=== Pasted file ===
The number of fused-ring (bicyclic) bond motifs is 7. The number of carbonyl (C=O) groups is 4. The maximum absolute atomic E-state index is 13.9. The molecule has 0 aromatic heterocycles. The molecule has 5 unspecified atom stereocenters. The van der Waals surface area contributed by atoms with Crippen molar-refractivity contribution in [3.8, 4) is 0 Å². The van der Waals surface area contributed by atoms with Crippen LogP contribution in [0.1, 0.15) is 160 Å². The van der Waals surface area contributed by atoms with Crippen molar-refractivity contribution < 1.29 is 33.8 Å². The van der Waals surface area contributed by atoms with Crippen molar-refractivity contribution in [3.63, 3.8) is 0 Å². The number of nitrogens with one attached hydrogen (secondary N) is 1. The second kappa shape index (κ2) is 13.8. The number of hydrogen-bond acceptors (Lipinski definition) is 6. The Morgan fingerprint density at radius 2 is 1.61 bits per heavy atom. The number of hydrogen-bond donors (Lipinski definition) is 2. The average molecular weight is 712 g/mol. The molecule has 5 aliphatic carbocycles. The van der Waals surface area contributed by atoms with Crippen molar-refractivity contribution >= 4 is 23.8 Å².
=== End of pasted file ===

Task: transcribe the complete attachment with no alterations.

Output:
The number of fused-ring (bicyclic) bond motifs is 7. The number of carbonyl (C=O) groups is 4. The maximum absolute atomic E-state index is 13.9. The molecule has 0 aromatic heterocycles. The molecule has 5 unspecified atom stereocenters. The van der Waals surface area contributed by atoms with Crippen molar-refractivity contribution in [3.8, 4) is 0 Å². The van der Waals surface area contributed by atoms with Crippen LogP contribution in [0.1, 0.15) is 160 Å². The van der Waals surface area contributed by atoms with Crippen molar-refractivity contribution < 1.29 is 33.8 Å². The van der Waals surface area contributed by atoms with Crippen molar-refractivity contribution in [3.63, 3.8) is 0 Å². The number of nitrogens with one attached hydrogen (secondary N) is 1. The second kappa shape index (κ2) is 13.8. The number of hydrogen-bond acceptors (Lipinski definition) is 6. The Morgan fingerprint density at radius 2 is 1.61 bits per heavy atom. The number of hydrogen-bond donors (Lipinski definition) is 2. The average molecular weight is 712 g/mol. The molecule has 5 aliphatic carbocycles. The van der Waals surface area contributed by atoms with Crippen molar-refractivity contribution >= 4 is 23.8 Å².